"Annihilation" (2018) Review
It's this year's Arrival, but Arrival is a better movie.
If you saw Arrival in 2016, you know exactly what I'm talking about. If you haven't, here's a brief re-cap:
Arrival was a film about a woman's efforts to decode an alien language as aliens mysteriously show up on Earth with no explanation. As the woman gets closer to decoding the language, she makes a stunning discovery about the language and how that language informs the way the aliens think.
What made Arrival such an odd film wasn't that it was a high concept sci-fi film, but that it had so much talent attached to it. In recent years, high-concept sci-fi films have been banished to the world of independent filmmaking due to budgetary constraints. Arrival not only was backed by a major studio, but had major talent in front of and behind the camera with Denis Villeneuve directing and Amy Adams, Jeremy Renner, and Forest Whitaker starring in major roles. The end result was a masterfully directed and acted film that had a high concept ending that's straight up one of the best in recent sci-fi memory. I'll get around to writing a full review for it someday, but just know that it's really fantastic.
Which brings us to Annihilation, which also features prominent talent behind the camera and in front it while tackling a high concept sci-fi concept. Sort of.
The "sort of" caveat is that while Annihilation ultimately plays with high concept sci-fi ideas by its end, the set up (and some of the payoffs inside the film) feel like they're straight out a 1950s B-movie (or a 1980s B-movie that was an homage to a 1950s B-movie). In the present day, Lena (Natalie Portman) is a biologist at John Hopkins and a former member of the U.S. military. Her husband Kane (Oscar Isaac) is still an active member of the military and has been gone for nearly a year after taking a mysterious tour of duty.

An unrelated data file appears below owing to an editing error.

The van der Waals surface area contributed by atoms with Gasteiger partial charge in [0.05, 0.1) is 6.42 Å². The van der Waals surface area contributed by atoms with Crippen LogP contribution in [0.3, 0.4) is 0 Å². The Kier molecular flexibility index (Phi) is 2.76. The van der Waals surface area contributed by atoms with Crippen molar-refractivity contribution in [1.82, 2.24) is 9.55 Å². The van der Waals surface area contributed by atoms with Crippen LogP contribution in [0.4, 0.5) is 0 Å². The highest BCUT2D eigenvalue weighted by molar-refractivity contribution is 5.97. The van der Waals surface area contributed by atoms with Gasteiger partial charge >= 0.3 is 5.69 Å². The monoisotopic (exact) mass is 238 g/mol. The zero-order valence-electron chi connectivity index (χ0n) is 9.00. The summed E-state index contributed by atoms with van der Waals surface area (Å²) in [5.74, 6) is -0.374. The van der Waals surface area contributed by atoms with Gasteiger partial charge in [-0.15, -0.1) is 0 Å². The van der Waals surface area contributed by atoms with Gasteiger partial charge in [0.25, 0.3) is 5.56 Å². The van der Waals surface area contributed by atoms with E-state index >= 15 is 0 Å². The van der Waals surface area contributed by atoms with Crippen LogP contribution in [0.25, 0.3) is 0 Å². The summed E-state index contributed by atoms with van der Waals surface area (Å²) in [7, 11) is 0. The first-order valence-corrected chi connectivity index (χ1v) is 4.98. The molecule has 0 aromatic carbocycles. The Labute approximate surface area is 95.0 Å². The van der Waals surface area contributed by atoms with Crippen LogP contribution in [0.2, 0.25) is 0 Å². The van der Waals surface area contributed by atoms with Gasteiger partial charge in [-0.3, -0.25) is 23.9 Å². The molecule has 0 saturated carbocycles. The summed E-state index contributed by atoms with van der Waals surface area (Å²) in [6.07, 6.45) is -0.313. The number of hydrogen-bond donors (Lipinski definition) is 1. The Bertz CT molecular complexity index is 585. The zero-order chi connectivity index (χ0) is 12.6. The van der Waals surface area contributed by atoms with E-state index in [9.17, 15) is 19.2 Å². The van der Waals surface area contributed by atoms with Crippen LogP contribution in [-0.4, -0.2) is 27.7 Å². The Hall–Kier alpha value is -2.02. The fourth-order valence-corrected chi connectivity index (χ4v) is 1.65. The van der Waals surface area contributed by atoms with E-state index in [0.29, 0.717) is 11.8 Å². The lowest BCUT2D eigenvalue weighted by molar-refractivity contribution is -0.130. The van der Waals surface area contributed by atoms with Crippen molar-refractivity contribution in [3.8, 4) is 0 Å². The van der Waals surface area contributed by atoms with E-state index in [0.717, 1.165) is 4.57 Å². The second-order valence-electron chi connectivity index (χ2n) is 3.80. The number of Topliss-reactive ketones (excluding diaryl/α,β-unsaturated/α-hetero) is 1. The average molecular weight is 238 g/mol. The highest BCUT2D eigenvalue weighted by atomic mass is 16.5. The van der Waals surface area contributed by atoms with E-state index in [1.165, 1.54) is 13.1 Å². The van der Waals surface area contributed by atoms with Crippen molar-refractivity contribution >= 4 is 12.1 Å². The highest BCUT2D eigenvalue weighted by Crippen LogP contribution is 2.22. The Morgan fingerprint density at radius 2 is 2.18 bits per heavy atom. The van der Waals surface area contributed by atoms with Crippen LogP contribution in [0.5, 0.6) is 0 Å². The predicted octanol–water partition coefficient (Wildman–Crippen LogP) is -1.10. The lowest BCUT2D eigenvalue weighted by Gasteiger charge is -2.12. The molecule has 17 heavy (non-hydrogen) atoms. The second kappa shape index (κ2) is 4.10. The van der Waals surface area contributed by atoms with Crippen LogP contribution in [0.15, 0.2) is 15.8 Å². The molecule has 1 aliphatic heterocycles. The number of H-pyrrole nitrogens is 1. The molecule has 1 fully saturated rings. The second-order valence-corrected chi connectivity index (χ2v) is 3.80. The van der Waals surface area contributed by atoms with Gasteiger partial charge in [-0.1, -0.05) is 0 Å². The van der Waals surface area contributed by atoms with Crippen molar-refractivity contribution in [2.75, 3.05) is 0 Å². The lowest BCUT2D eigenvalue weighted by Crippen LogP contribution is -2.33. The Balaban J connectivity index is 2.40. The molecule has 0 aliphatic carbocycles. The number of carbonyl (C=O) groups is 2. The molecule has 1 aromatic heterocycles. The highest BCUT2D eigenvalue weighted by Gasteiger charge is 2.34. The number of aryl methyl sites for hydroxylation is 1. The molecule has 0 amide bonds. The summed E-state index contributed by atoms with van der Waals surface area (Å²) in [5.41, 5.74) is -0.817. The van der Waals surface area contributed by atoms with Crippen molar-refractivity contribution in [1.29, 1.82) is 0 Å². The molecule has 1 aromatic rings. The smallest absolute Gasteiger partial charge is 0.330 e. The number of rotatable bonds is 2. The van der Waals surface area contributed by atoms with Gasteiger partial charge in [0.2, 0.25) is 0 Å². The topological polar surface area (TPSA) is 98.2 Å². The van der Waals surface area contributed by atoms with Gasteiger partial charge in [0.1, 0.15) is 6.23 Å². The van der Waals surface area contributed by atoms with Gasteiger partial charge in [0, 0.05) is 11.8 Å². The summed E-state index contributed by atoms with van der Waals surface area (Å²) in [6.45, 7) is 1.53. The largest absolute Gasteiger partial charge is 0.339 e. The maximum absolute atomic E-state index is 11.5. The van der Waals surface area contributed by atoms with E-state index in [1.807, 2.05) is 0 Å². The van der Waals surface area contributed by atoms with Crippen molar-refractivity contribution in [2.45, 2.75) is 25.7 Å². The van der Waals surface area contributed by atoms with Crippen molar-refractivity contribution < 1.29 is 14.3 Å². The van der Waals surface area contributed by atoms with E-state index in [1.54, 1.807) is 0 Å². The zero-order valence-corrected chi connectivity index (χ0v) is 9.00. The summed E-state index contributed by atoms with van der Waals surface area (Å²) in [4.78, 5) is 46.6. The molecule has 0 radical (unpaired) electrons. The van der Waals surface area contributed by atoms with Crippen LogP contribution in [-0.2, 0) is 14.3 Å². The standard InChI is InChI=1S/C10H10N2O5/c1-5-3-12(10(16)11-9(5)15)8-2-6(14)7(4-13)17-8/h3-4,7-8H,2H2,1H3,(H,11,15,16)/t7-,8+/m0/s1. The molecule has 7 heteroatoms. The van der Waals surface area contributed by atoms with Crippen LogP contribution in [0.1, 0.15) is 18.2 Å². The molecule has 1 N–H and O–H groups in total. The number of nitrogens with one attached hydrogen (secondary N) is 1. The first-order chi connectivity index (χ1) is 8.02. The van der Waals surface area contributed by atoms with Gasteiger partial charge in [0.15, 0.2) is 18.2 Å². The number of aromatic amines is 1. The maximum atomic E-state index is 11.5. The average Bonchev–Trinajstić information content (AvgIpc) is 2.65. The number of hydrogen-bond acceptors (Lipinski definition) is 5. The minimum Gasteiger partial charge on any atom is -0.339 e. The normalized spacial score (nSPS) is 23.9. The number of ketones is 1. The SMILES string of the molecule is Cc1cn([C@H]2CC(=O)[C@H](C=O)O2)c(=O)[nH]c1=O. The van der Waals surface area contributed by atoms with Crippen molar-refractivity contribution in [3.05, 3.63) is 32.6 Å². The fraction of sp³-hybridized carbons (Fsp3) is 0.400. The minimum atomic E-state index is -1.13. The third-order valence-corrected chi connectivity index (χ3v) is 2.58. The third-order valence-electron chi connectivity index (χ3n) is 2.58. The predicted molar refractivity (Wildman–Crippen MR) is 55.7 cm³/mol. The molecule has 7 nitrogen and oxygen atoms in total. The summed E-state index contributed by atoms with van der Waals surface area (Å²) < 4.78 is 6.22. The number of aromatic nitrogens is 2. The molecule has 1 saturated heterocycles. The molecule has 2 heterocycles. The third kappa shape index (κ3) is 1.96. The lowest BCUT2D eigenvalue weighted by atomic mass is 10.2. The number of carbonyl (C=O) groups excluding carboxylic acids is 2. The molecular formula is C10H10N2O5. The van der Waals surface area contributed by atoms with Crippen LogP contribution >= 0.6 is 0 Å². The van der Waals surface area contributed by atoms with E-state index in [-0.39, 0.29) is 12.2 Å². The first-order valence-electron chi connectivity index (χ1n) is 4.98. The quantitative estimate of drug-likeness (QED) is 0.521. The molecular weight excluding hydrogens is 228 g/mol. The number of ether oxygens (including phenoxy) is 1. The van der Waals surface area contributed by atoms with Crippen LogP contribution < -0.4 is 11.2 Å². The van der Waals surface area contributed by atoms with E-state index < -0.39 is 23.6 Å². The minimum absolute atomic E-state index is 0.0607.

Out of nowhere, Kane reappears in Lena's house, falls ill, and through circumstances beyond Lena's control, they both end up in a research facility. It turns out that Kane was one of the members of an expedition into a part of the country only known as "The Shimmer." This is where the B-movie plot elements kick in. Three years ago, a meteor crashed into lighthouse, and the surrounding area has been slowly swallowed by The Shimmer. Drones have never left The Shimmer, and no one has ever returned from an expedition until Kane, but he's not exactly in the best shape.
Lena is determined to get answers and ends up joining an expedition into The Shimmer with a psychologist, Dr. Ventress (Jennifer Jason Leigh), a physicist, Josie Radek (Tessa Thompson), a paramedic, Anya Thorenson (Gina Rodriguez), and a geologist, Cass Sheppard (Tuva Novotny). And the deeper they move into The Shimmer, the more they begin to truly understand the nature of this brand new world they've stepped into.
What unfolds is part paranoid sci-fi thriller and part high concept sci-fi. There's a lot of talk around Annihilation's ideas and while I do think they're fairly high concept and pretty damn interesting in their own right, Annihilation isn't a movie with no answers. It's not so ambiguous that you'll leave the theater not understanding anything that's happened, but it does leave parts of itself open to interpretation. That's the most impressive balance that Annihilation hits, the fact that it manages to explain just enough about how The Shimmer has managed to alter so much of its environment but still leave portions of the story up to the audience.
The end result is one of the few major studio sci-fi films I can think of that wrestles with difficult ideas about forces that don't view themselves in any moral light, but just are and will be, no matter what we do. The Shimmer of Annihilation is a terrifying place, but it's not meant to be, and by the story's end, it becomes clear that The Shimmer might not view itself as anything at all. The Shimmer may just be a process, or maybe it has a consciousness all its own. Annihilation plays with the kinds of ideas that 1970s high concept sci-fi used to play with in films like Andrei Tarovsky's Solaris.
But Solaris doesn't have a shark/crocodile mutant, and Annihilation sure as hell does.